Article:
Department of Pharmacology, Faculty of Medicine, Chinese University of Hong Kong.
The protective effects of polysaccharide peptide (PSP), isolated from Coriolus versicolor COV-1, on paracetamol-induced hepatotoxicity was investigated in this study. The effect of PSP on hepatic glutathione status was also studied. PSP (300 mg/kg, i.p.) caused a 40% depletion of hepatic reduced glutathione (GSH) with a concomitant 50% increase in oxidized glutathione (GSSG), thus producing a 3-fold increase in the GSSG/GSH ratio. The PSP-induced GSH depletion itself had no hepatotoxic effects. PSP protected against paracetamol-induced hepatotoxicity by decreasing the paracetamol-induced elevation of serum glutamic-pyruvic transaminase (SGPT) activity from 511 +/- 71 U/ml to 187 +/- 58 U/ml (controls without paracetamol 105 +/- 4 U/ml) and serum glutamic-oxaloacetic transaminase (SGOT) activity from 462 +/- 63 to 152 +/- 48 U/ml (controls without paracetamol 54 +/- 6 U/ml). PSP did not reverse the depletion of total glutathione (GSH+GSSG) by the toxic dose of paracetamol. The GSSG/GSH ratio, which is a measure of oxidative stress, was significantly (p < 0.05) decreased when PSP was coadministered with paracetamol. PSP dose-dependently decreased the covalent binding of [14C]-paracetamol to microsomal proteins in vitro. When PSP was given to rats subchronically for 7 days (300 mg/kg/day, i.p.), the subsequent microsomes obtained also showed a 25% decrease in covalent binding to [14C]-paracetamol, suggesting that PSP interacted with the microsomal proteins rather than the chemically reactive metabolite of paracetamol. The changes in the binding affinity and capacity of the microsomal proteins by PSP may be related to its ability to alter the redox potential as indicated by the effects of PSP on the GSSG/GSH status.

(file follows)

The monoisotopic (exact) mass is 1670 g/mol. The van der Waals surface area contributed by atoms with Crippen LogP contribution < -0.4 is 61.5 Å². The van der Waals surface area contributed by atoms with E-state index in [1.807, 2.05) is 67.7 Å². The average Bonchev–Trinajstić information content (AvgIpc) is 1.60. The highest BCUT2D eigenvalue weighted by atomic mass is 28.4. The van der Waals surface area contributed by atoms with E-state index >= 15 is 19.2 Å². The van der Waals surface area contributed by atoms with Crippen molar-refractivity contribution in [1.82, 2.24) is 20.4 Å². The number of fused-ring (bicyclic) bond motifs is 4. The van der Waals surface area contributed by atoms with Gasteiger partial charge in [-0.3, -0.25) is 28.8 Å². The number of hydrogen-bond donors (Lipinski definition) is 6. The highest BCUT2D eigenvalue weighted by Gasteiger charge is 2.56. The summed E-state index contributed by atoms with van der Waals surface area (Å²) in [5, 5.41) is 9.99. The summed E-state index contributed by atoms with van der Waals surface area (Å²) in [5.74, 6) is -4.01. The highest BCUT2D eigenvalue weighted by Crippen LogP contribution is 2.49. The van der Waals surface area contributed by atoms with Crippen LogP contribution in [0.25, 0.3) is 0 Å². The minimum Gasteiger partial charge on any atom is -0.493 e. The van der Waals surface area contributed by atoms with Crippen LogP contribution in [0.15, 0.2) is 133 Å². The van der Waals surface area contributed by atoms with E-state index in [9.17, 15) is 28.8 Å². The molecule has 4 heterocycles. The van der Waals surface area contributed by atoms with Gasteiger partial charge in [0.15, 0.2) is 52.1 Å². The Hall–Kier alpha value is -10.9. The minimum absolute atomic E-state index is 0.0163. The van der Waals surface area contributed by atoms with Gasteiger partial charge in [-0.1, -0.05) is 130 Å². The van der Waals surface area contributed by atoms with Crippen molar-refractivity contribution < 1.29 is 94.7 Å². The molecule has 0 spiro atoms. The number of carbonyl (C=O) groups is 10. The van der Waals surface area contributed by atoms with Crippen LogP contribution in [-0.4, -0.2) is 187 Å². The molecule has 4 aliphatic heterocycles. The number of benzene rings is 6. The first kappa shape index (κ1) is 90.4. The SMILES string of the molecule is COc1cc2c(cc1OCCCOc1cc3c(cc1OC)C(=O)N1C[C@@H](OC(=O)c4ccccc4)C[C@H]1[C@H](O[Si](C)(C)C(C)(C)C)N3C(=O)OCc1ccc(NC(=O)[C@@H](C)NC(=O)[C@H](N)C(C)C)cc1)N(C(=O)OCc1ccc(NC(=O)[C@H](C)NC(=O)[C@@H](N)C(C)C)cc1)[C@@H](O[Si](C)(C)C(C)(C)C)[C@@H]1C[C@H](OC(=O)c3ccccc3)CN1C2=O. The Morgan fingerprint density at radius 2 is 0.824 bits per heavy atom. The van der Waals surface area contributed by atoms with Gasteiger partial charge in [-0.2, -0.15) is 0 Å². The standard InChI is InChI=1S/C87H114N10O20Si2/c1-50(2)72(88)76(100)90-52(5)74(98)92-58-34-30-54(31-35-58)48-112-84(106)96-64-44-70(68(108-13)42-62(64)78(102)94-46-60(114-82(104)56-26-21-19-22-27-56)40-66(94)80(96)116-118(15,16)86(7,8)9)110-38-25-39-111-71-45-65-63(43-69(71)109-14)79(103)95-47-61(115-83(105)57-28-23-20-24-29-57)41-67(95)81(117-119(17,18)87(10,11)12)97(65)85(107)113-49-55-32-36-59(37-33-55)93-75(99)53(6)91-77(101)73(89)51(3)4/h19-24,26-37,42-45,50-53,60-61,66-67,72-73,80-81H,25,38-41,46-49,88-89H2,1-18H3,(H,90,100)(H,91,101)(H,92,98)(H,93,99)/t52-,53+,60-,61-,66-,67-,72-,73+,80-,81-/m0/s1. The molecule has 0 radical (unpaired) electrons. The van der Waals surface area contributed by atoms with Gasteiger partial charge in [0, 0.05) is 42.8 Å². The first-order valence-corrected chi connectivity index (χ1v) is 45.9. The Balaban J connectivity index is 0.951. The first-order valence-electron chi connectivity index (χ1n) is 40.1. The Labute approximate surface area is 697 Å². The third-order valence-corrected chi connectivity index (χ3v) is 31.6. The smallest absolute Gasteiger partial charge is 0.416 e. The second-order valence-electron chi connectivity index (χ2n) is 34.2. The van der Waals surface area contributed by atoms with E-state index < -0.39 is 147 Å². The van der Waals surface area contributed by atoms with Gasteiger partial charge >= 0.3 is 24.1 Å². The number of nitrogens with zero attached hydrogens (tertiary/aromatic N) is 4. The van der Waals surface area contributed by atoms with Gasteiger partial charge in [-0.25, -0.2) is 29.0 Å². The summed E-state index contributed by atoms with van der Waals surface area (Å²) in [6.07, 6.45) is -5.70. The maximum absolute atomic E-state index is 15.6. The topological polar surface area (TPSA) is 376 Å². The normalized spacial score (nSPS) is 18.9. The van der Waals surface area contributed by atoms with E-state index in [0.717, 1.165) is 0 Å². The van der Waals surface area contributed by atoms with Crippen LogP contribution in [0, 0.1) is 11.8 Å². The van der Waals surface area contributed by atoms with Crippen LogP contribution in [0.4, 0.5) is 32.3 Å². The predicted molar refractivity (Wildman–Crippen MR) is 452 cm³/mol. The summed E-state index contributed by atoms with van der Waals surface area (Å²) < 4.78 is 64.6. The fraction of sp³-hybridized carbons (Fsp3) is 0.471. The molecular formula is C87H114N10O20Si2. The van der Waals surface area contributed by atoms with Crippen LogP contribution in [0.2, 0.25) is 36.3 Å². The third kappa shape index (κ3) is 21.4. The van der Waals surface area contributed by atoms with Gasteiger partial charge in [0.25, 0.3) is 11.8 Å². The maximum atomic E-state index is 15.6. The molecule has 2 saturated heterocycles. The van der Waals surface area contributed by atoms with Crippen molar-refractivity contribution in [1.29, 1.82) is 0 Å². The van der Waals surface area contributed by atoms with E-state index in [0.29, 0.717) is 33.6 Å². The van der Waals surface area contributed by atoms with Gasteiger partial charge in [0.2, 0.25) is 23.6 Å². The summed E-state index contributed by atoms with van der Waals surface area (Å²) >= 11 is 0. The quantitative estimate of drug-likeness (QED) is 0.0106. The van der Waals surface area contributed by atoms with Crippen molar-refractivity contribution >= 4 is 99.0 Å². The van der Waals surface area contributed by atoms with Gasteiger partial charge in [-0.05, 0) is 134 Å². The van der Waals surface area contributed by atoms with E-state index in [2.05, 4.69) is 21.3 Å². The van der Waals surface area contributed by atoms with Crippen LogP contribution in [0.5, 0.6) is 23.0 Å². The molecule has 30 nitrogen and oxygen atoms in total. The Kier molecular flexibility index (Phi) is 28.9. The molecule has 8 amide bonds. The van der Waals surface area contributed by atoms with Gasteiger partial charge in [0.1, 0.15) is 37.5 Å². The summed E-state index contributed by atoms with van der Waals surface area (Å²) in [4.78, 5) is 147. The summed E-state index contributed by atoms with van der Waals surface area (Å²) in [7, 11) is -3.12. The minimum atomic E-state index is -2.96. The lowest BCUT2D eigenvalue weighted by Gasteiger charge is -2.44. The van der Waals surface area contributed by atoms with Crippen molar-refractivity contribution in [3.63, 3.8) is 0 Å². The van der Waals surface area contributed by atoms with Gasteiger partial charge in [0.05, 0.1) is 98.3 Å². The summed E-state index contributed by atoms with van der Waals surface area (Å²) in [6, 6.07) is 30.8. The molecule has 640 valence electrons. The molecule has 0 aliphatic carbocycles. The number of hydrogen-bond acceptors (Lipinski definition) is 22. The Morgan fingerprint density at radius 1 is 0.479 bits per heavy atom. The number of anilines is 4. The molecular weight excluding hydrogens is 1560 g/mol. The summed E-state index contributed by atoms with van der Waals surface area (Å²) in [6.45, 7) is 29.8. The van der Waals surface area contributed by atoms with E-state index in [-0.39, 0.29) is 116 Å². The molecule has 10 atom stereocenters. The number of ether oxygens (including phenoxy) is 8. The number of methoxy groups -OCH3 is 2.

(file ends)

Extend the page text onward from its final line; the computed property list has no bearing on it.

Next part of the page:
PMID: 7723471 [PubMed – indexed for MEDLINE]